The end game would be that you put your phone in recording and on some stand, and you just have to slowly turn the pages of your photo album. One can dream.
People will record the video differently hence, adding more complexity to solving, comparatively, a simple problem.
One person might do the movements really fast, which leads to blur, which would mean they now need to add de-blurring. Other person might even miss an angle that was required. I think this is likely why panoramas are made in parts.
I just finished scanning a batch of my old high school photos, but I didn't take a lot, so it was only a few hundred. Managed to fit three at a time on the bed of my all-in-one printer/scanner, but it was tricky because there was a dead zone along the edges, so they had to be in the middle, but spaced out enough that the software could auto-crop them. Still not TOO bad, but I wouldn't really relish doing it for thousands.
I didn't see any mention of resolution in the blog post, and many comments here and elsewhere about low quality.
Is the resolution still capped?
It makes really blurry photos. Every photo I take looks like someone turned the pixelate filter on.
Any suggestions... I'm doing this at night with lights on... will try it tomorrow during the day to see if more light is the answer.
EDIT: The photos I get back aren't only blurry, compared to photos I take with my phone camera, but they are about 2/3rds the size. iPhone 6S... I'd rather it take a bit longer on the compile and get me a better quality image.
But that said, I've not explored what else is out there.
It sucks when science creates something cool but it doesn't work in the real world.
> After testing PhotoScan on a variety of pictures using four different phones, I'm sad to report that we're not getting our camera's worth from the app. The long dimension of scanned pictures is always scaled (up or down) to 2,000 pixels, compared to the 4,000-pixel capture resolution of the 6P (12.3 MP -> less than 3 MP).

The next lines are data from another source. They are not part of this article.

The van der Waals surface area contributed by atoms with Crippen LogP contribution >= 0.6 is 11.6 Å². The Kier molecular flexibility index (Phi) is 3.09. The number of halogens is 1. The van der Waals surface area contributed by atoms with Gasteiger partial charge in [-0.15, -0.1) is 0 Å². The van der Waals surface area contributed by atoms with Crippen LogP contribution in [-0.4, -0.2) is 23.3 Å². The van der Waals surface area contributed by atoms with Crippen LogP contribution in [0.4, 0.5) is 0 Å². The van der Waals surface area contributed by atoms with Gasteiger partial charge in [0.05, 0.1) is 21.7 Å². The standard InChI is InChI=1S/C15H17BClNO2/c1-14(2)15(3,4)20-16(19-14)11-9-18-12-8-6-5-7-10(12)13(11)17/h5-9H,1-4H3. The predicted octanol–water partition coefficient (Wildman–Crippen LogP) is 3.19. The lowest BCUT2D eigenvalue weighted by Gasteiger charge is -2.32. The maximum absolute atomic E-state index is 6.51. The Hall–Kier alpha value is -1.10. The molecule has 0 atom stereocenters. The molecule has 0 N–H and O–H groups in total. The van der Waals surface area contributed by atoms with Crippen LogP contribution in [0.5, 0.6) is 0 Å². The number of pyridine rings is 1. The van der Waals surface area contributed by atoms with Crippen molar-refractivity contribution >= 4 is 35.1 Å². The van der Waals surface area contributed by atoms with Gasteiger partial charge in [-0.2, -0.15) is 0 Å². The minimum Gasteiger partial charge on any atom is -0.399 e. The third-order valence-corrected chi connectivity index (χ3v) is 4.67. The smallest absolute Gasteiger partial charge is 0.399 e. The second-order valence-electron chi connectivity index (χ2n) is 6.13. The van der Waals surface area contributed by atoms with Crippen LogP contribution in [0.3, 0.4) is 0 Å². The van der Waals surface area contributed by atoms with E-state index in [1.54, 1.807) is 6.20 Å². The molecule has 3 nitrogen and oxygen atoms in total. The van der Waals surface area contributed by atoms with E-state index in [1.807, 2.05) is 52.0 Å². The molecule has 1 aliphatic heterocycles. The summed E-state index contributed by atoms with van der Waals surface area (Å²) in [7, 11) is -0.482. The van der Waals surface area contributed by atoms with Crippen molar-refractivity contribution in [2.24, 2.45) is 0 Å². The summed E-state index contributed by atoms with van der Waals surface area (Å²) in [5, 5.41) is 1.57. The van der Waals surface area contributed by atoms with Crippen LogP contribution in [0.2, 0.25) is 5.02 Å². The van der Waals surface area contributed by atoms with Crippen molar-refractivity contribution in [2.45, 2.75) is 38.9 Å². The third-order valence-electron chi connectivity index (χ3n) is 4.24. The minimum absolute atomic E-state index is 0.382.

If you are looking for real "archival" imaging, this app probably won't suffice.
On the other hand, it's nice to have on your phone to grab the occasional image e.g. from a picture on the wall behind glass or something similar. As another commenter mentions, maybe to grab an old photograph out of an album and put it on Facebook or the like.
Users should also note, its cropping is not always accurate -- larger contrasts produce better results. But, after it grabs its initial image, you can adjust the cropping -- including outward, to the limit of what was initially imaged.
P.S. I have a Nexus 5x. I'm guessing the app may work relatively well for me also because I'm using a phone that the Google developers are particularly likely to specifically support and have used/tested against.
Since this appears to be a small project -- maybe a 20%-er or the like? -- at a guess, results may vary significantly depending upon phone and camera module. At a guess -- I've no idea.
In day to day use you may find the big phone with its 'best camera ever' and full suite of sensors to not be practical compared to your svelte normal phone. The added bulk, the fear of dropping the bulk or the likelihood of theft just puts you off carrying it around. But when these exciting science experiment apps come along then you are good to go, no need to make space for the app on your normal phone (where it probably won't work anyway) you can put it on the big phone. Even more fun, you can share the big phone around without fear of your personal messages popping up on its screen - a guest phone as it were.
The latest and greatest Beta version of Android is also default on the Pixel series, I didn't even have to install PhotoScan, mysteriously it was already installed on mine when I had the 'must try this' moment a few minutes ago.
Android phones are a bit like office PCs in the 90's when you could have some 386 running Wordperfect in the same room as some Pentium machine used for CAD, sure they all use some variation of the same operating system but that 'flight sim game' would only be worth attempting on the latest/greatest hardware and totally useless on anything less.
You'd think there'd be lots of cheap ones coming out of China, but I couldn't find any with a quick search.
It's a perfect way for a not-so-technologically-savvy parent to scan their old photos and put them up on Facebook.
 nice initials btw
Who's the guy in the sample pic? One of the researchers?